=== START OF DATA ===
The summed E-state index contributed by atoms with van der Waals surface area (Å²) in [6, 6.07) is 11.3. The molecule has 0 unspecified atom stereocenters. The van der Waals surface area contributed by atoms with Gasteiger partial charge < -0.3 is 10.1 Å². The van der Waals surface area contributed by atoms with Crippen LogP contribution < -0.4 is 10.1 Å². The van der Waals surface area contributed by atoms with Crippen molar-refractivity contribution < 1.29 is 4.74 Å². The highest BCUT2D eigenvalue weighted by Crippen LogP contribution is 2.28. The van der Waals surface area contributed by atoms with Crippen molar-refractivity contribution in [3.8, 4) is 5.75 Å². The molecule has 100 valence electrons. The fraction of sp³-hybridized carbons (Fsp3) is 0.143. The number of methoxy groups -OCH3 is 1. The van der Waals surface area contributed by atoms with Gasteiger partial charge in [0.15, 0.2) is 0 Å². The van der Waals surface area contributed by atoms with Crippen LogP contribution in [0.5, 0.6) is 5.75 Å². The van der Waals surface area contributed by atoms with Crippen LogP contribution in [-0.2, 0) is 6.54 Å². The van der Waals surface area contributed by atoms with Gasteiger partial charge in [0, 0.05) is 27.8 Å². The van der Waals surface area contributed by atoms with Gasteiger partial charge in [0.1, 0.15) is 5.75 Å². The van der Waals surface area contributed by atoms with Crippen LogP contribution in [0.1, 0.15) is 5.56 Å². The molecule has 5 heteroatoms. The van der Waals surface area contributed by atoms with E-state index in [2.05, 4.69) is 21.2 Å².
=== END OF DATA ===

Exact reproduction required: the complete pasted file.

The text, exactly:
The summed E-state index contributed by atoms with van der Waals surface area (Å²) in [6, 6.07) is 11.3. The molecule has 0 unspecified atom stereocenters. The van der Waals surface area contributed by atoms with Gasteiger partial charge < -0.3 is 10.1 Å². The van der Waals surface area contributed by atoms with Crippen LogP contribution < -0.4 is 10.1 Å². The van der Waals surface area contributed by atoms with Crippen molar-refractivity contribution < 1.29 is 4.74 Å². The highest BCUT2D eigenvalue weighted by Crippen LogP contribution is 2.28. The van der Waals surface area contributed by atoms with Crippen molar-refractivity contribution in [3.8, 4) is 5.75 Å². The molecule has 100 valence electrons. The fraction of sp³-hybridized carbons (Fsp3) is 0.143. The number of methoxy groups -OCH3 is 1. The van der Waals surface area contributed by atoms with Gasteiger partial charge in [0.15, 0.2) is 0 Å². The van der Waals surface area contributed by atoms with Crippen LogP contribution in [0.5, 0.6) is 5.75 Å². The van der Waals surface area contributed by atoms with Crippen LogP contribution in [-0.2, 0) is 6.54 Å². The van der Waals surface area contributed by atoms with Gasteiger partial charge in [0, 0.05) is 27.8 Å². The van der Waals surface area contributed by atoms with Gasteiger partial charge in [0.1, 0.15) is 5.75 Å². The van der Waals surface area contributed by atoms with Crippen LogP contribution in [0.1, 0.15) is 5.56 Å². The molecule has 5 heteroatoms. The van der Waals surface area contributed by atoms with E-state index in [2.05, 4.69) is 21.2 Å².